British government introduces Internet censorship filters

By Mark Blackwood
7 August 2013

Complying with the dictates of the Conservative-Liberal-Democrat coalition government, the UK’s biggest Internet Service Providers (ISPs), covering 95 percent of all households, have agreed to initiate a “family-friendly” filtering system for the Internet. Smaller ISPs are expected to follow suit. The government will consider legislation if the self-regulatory agreement does not work.

Using the supposed threat of paedophiles as a pretext to attack basic democratic rights and bring in broader censorship, Prime Minister David Cameron declared last month, “The actions we’re taking today come back to that basic idea: protecting the most vulnerable in our society, protecting innocence, protecting childhood itself. That is what is at stake, and I will do whatever it takes to keep our children safe.”

By the end of 2013, anyone setting up a new broadband account will have the filters automatically switched on by default, which will block all online material the British government deems objectionable. Users who wish to view “objectionable” material will have to opt in. The system will be extended to all existing users by the end of 2014.

According to the civil liberties organisation Open Rights Group, the filters will not just block pornography but “also restrict access to sites deemed unsuitable for under 18s including information on alcohol and other drugs, forums, YouTube and controversial political views.”

The group points out that adult filtering will also be applied along the same lines. Any web site containing too many blacklisted words including terrorism, weapons, violence, depression, war, and Taliban could also find access from British Internet users prohibited. Should this be the case, the World Socialist Web Site could in all possibility find itself included on the censorship hit list.

Wikipedia co-founder Jimmy Wales, who is also one of Cameron’s technology advisers, has declared the filter “an absolutely ridiculous idea” and insisted that the software necessary to implement the policy would not work.

He went on: “Additionally when we use cases of a paedophile who’s been addicted to child porn videos online, you realise all that Cameron’s rules would require him to do is opt in and say, ‘Yes, I would like porn please’.”

Wales is missing the point. Under the new system the government will determine what is or is not objectionable on a whole range of subjects, not just pornography. It will possess the capacity to collect detailed information of an individual’s filter options and generate a comprehensive database for profiling all UK web users.

Numerous Internet forums, including the BBC’s web site, have been flooded with statements displaying the response of many within the British public.

“It’s not about porn. Never was. What next, foreign news sites? Political forums? Social media? The day they start to censor the Internet will be the day that the revolution starts,” writes one individual.

“Porn today, articles criticising the current regime next. How would we know?” remarks another.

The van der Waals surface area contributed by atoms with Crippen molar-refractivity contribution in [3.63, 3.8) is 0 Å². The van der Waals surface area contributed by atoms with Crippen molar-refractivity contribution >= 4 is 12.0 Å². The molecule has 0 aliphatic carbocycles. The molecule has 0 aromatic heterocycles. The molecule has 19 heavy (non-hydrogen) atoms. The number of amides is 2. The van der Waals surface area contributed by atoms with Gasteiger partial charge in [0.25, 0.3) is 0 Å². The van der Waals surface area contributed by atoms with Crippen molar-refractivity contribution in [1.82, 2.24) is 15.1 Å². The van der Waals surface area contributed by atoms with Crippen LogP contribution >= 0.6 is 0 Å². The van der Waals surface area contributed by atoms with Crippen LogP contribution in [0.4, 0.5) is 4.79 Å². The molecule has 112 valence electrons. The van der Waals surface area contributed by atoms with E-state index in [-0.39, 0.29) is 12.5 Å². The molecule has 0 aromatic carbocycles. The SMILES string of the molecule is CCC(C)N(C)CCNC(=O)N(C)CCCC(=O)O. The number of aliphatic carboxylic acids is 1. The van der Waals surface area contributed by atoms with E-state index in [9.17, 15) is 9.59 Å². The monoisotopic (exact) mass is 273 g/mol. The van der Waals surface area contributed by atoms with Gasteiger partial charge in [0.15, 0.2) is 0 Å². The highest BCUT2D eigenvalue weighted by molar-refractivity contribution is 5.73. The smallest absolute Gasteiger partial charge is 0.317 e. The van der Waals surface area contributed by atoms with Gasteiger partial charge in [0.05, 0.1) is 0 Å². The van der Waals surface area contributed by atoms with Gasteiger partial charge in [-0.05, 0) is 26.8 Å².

The UK government’s attempt at broadening Internet censorship does not end with the “opt-in” button on a customer’s broadband account. Web site owners and bloggers who attempt to avoid the government’s filter will be confronted with one of two options—self-censorship or being blocked. Anyone trying to get around the filter will likely be identified, recorded and subjected to extensive network surveillance and online traffic analysis, and face the possibility of an array of allegations.

The government’s firewall is set to block access by default to web censorship circumventing tools, such as proxy servers and virtual private networks (VPNs). It is highly likely that restricted access to the Tor software bundle, which is free software enabling greater anonymity and connects to the heavily encrypted Tor Network, will also be contained within the censorship filter.

Unsurprisingly, the Tor network is used extensively and enjoys a trusted reputation internationally as a means to defend protesters and political dissidents against the network surveillance and traffic analysis employed by totalitarian regimes. Since the revelations by US whistle-blower Edward Snowden of the mass state surveillance programs carried out by the US and UK governments, the use of VPNs and Tor has skyrocketed.

Due to the elevated levels of encryption employed by VPNs in general and Tor in particular, the monitoring of a person’s Internet activities by the state becomes more difficult. These technologies can inhibit an ISP from collecting data on a person’s online activities and connect it to his or her name, address, age, phone number, etc., which is why they have become so popular.

Some indication of the implications of the new filter was revealed in an investigation carried out by the Open Rights Group (ORG) of mobile phone companies in the UK, which already operate a similar system to block Internet access. In January-March 2012, ORG reported that not only had its own site been blocked, but 60 other sites had told them they had also been blocked at some time in those three months, including a number of those that lean towards the left end of the political spectrum. A full list in Excel format can be downloaded.

Together with the information made available by Edward Snowden, Cameron’s latest move is a clear indication of the British state’s advanced preparations to implement dictatorial rule. The working class must recognise the grave dangers that lie ahead. Rather than relying on VPNs and proxies, what is required above all else is the building of a mass revolutionary party armed with a socialist political perspective.

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